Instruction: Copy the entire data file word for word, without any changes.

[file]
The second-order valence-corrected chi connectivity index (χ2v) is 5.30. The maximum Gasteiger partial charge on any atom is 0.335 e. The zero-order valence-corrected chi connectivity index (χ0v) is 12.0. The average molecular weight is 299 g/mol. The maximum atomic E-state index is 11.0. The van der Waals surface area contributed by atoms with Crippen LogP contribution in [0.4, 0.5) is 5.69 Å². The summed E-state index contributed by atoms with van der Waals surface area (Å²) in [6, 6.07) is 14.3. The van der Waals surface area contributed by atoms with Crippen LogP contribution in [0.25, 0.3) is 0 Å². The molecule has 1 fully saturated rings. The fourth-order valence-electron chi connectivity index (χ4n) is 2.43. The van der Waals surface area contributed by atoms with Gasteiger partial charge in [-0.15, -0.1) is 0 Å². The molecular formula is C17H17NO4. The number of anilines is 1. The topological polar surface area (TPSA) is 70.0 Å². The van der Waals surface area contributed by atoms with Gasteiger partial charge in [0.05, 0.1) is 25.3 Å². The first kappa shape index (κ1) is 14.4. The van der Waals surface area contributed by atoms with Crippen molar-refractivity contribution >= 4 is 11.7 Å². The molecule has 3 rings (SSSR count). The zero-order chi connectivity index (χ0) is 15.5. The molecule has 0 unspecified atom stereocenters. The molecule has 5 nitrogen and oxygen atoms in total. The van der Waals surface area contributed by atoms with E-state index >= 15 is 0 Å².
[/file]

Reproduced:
The second-order valence-corrected chi connectivity index (χ2v) is 5.30. The maximum Gasteiger partial charge on any atom is 0.335 e. The zero-order valence-corrected chi connectivity index (χ0v) is 12.0. The average molecular weight is 299 g/mol. The maximum atomic E-state index is 11.0. The van der Waals surface area contributed by atoms with Crippen LogP contribution in [0.4, 0.5) is 5.69 Å². The summed E-state index contributed by atoms with van der Waals surface area (Å²) in [6, 6.07) is 14.3. The van der Waals surface area contributed by atoms with Crippen LogP contribution in [0.25, 0.3) is 0 Å². The molecule has 1 fully saturated rings. The fourth-order valence-electron chi connectivity index (χ4n) is 2.43. The van der Waals surface area contributed by atoms with Gasteiger partial charge in [-0.15, -0.1) is 0 Å². The molecular formula is C17H17NO4. The number of anilines is 1. The topological polar surface area (TPSA) is 70.0 Å². The van der Waals surface area contributed by atoms with Gasteiger partial charge in [0.05, 0.1) is 25.3 Å². The first kappa shape index (κ1) is 14.4. The van der Waals surface area contributed by atoms with Crippen molar-refractivity contribution >= 4 is 11.7 Å². The molecule has 3 rings (SSSR count). The zero-order chi connectivity index (χ0) is 15.5. The molecule has 0 unspecified atom stereocenters. The molecule has 5 nitrogen and oxygen atoms in total. The van der Waals surface area contributed by atoms with E-state index >= 15 is 0 Å².